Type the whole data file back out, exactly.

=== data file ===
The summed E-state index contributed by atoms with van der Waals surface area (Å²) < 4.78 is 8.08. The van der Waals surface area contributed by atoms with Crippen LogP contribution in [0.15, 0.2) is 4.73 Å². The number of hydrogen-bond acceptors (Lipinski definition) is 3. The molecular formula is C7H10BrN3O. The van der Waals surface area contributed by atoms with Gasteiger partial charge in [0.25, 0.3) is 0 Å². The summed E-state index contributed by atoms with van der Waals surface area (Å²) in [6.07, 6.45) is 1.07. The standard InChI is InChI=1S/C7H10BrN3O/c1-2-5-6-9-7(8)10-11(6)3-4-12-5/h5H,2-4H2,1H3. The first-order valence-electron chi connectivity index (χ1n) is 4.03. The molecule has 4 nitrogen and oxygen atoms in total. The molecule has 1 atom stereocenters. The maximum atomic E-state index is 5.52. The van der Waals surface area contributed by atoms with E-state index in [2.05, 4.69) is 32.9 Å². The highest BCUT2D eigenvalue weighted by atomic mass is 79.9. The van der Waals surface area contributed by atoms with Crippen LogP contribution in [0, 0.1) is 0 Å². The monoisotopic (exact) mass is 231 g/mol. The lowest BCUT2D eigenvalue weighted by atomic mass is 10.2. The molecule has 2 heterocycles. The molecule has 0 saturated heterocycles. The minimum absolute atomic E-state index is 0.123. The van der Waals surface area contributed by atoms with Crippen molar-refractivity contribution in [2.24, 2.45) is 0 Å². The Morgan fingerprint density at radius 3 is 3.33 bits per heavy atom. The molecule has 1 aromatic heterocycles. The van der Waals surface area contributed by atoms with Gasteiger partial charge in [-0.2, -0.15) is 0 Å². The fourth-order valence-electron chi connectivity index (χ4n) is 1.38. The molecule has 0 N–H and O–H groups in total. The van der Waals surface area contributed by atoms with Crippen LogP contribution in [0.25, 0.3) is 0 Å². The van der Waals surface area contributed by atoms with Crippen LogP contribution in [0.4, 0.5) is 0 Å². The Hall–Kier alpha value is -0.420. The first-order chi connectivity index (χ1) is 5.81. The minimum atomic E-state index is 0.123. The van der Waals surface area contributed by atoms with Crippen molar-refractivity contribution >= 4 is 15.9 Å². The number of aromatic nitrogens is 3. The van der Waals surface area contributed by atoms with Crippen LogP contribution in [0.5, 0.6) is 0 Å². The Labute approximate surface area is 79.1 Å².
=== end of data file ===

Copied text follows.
The summed E-state index contributed by atoms with van der Waals surface area (Å²) < 4.78 is 8.08. The van der Waals surface area contributed by atoms with Crippen LogP contribution in [0.15, 0.2) is 4.73 Å². The number of hydrogen-bond acceptors (Lipinski definition) is 3. The molecular formula is C7H10BrN3O. The van der Waals surface area contributed by atoms with Gasteiger partial charge in [0.25, 0.3) is 0 Å². The summed E-state index contributed by atoms with van der Waals surface area (Å²) in [6.07, 6.45) is 1.07. The standard InChI is InChI=1S/C7H10BrN3O/c1-2-5-6-9-7(8)10-11(6)3-4-12-5/h5H,2-4H2,1H3. The first-order valence-electron chi connectivity index (χ1n) is 4.03. The molecule has 4 nitrogen and oxygen atoms in total. The molecule has 1 atom stereocenters. The maximum atomic E-state index is 5.52. The van der Waals surface area contributed by atoms with E-state index in [2.05, 4.69) is 32.9 Å². The highest BCUT2D eigenvalue weighted by atomic mass is 79.9. The van der Waals surface area contributed by atoms with Crippen LogP contribution in [0, 0.1) is 0 Å². The monoisotopic (exact) mass is 231 g/mol. The lowest BCUT2D eigenvalue weighted by atomic mass is 10.2. The molecule has 2 heterocycles. The molecule has 0 saturated heterocycles. The minimum absolute atomic E-state index is 0.123. The van der Waals surface area contributed by atoms with Crippen molar-refractivity contribution in [2.24, 2.45) is 0 Å². The Morgan fingerprint density at radius 3 is 3.33 bits per heavy atom. The molecule has 1 aromatic heterocycles. The van der Waals surface area contributed by atoms with Gasteiger partial charge in [-0.2, -0.15) is 0 Å². The fourth-order valence-electron chi connectivity index (χ4n) is 1.38. The molecule has 0 N–H and O–H groups in total. The van der Waals surface area contributed by atoms with Crippen LogP contribution in [0.25, 0.3) is 0 Å². The van der Waals surface area contributed by atoms with Crippen LogP contribution in [0.4, 0.5) is 0 Å². The Hall–Kier alpha value is -0.420. The first-order chi connectivity index (χ1) is 5.81. The minimum atomic E-state index is 0.123. The van der Waals surface area contributed by atoms with Crippen molar-refractivity contribution >= 4 is 15.9 Å². The number of aromatic nitrogens is 3. The van der Waals surface area contributed by atoms with Crippen LogP contribution in [0.5, 0.6) is 0 Å². The Labute approximate surface area is 79.1 Å².